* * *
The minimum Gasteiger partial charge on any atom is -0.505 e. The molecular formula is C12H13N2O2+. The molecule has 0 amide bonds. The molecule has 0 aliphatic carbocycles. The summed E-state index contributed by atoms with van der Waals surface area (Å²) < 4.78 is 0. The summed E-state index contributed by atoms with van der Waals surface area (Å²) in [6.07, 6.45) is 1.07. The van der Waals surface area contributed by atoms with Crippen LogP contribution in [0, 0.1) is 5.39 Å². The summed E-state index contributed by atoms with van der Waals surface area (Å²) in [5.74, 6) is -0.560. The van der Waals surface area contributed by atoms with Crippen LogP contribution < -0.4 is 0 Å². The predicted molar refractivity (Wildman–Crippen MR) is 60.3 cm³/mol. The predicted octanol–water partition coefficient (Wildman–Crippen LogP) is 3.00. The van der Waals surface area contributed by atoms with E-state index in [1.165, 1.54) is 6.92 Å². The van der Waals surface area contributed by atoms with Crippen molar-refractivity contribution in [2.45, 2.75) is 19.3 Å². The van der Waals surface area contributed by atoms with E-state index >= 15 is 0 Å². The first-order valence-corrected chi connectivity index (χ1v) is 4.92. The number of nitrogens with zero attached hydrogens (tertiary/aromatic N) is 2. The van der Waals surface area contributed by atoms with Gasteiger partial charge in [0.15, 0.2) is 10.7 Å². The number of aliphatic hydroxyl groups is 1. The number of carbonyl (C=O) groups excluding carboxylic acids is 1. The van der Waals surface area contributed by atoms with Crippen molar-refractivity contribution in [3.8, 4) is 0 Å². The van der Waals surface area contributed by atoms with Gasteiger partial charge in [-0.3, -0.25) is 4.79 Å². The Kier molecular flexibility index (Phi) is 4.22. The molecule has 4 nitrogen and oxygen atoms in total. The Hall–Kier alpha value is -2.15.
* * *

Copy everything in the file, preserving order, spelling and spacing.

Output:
The minimum Gasteiger partial charge on any atom is -0.505 e. The molecular formula is C12H13N2O2+. The molecule has 0 amide bonds. The molecule has 0 aliphatic carbocycles. The summed E-state index contributed by atoms with van der Waals surface area (Å²) < 4.78 is 0. The summed E-state index contributed by atoms with van der Waals surface area (Å²) in [6.07, 6.45) is 1.07. The van der Waals surface area contributed by atoms with Crippen LogP contribution in [0, 0.1) is 5.39 Å². The summed E-state index contributed by atoms with van der Waals surface area (Å²) in [5.74, 6) is -0.560. The van der Waals surface area contributed by atoms with Crippen LogP contribution < -0.4 is 0 Å². The predicted molar refractivity (Wildman–Crippen MR) is 60.3 cm³/mol. The predicted octanol–water partition coefficient (Wildman–Crippen LogP) is 3.00. The van der Waals surface area contributed by atoms with E-state index in [1.165, 1.54) is 6.92 Å². The van der Waals surface area contributed by atoms with Crippen molar-refractivity contribution in [2.45, 2.75) is 19.3 Å². The van der Waals surface area contributed by atoms with E-state index >= 15 is 0 Å². The first-order valence-corrected chi connectivity index (χ1v) is 4.92. The number of nitrogens with zero attached hydrogens (tertiary/aromatic N) is 2. The van der Waals surface area contributed by atoms with Gasteiger partial charge in [0.15, 0.2) is 10.7 Å². The number of aliphatic hydroxyl groups is 1. The number of carbonyl (C=O) groups excluding carboxylic acids is 1. The van der Waals surface area contributed by atoms with Crippen molar-refractivity contribution in [3.8, 4) is 0 Å². The van der Waals surface area contributed by atoms with Gasteiger partial charge in [-0.3, -0.25) is 4.79 Å². The Kier molecular flexibility index (Phi) is 4.22. The molecule has 4 nitrogen and oxygen atoms in total. The Hall–Kier alpha value is -2.15.